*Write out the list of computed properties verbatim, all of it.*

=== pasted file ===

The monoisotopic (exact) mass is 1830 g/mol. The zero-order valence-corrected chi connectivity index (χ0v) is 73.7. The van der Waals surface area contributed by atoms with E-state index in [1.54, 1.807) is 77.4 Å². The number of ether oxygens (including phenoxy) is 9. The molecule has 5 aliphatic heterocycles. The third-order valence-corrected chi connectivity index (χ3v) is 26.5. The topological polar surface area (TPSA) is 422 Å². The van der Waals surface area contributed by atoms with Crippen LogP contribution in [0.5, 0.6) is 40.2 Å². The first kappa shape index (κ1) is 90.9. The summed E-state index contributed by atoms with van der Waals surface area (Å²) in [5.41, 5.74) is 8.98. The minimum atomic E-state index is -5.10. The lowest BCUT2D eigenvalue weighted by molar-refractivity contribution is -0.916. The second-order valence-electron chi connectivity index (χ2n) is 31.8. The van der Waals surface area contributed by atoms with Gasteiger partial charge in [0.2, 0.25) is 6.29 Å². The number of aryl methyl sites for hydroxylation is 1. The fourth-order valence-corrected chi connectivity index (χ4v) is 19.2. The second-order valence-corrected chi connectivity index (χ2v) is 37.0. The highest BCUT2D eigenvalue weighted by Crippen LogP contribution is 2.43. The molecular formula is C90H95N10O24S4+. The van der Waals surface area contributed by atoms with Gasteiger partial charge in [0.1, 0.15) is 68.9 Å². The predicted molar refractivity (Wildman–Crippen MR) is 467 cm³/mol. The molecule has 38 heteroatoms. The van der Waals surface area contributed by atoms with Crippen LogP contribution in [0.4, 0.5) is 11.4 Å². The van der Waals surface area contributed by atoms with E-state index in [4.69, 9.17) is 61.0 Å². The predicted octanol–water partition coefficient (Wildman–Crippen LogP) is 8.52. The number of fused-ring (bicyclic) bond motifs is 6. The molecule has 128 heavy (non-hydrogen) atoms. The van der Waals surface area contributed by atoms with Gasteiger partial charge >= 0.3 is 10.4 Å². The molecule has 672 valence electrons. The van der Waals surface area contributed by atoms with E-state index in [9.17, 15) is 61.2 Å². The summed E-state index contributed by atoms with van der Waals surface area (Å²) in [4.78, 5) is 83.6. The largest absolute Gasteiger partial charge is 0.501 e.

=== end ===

The monoisotopic (exact) mass is 1830 g/mol. The zero-order valence-corrected chi connectivity index (χ0v) is 73.7. The van der Waals surface area contributed by atoms with E-state index in [1.54, 1.807) is 77.4 Å². The number of ether oxygens (including phenoxy) is 9. The molecule has 5 aliphatic heterocycles. The third-order valence-corrected chi connectivity index (χ3v) is 26.5. The topological polar surface area (TPSA) is 422 Å². The van der Waals surface area contributed by atoms with Crippen LogP contribution in [0.5, 0.6) is 40.2 Å². The first kappa shape index (κ1) is 90.9. The summed E-state index contributed by atoms with van der Waals surface area (Å²) in [5.41, 5.74) is 8.98. The minimum atomic E-state index is -5.10. The lowest BCUT2D eigenvalue weighted by molar-refractivity contribution is -0.916. The second-order valence-electron chi connectivity index (χ2n) is 31.8. The van der Waals surface area contributed by atoms with Gasteiger partial charge in [0.2, 0.25) is 6.29 Å². The number of aryl methyl sites for hydroxylation is 1. The fourth-order valence-corrected chi connectivity index (χ4v) is 19.2. The second-order valence-corrected chi connectivity index (χ2v) is 37.0. The highest BCUT2D eigenvalue weighted by Crippen LogP contribution is 2.43. The molecular formula is C90H95N10O24S4+. The van der Waals surface area contributed by atoms with Gasteiger partial charge in [0.1, 0.15) is 68.9 Å². The predicted molar refractivity (Wildman–Crippen MR) is 467 cm³/mol. The molecule has 38 heteroatoms. The van der Waals surface area contributed by atoms with Crippen LogP contribution in [0.4, 0.5) is 11.4 Å². The van der Waals surface area contributed by atoms with E-state index in [4.69, 9.17) is 61.0 Å². The predicted octanol–water partition coefficient (Wildman–Crippen LogP) is 8.52. The number of fused-ring (bicyclic) bond motifs is 6. The molecule has 128 heavy (non-hydrogen) atoms. The van der Waals surface area contributed by atoms with Gasteiger partial charge >= 0.3 is 10.4 Å². The molecule has 672 valence electrons. The van der Waals surface area contributed by atoms with E-state index in [9.17, 15) is 61.2 Å². The summed E-state index contributed by atoms with van der Waals surface area (Å²) in [4.78, 5) is 83.6. The largest absolute Gasteiger partial charge is 0.501 e.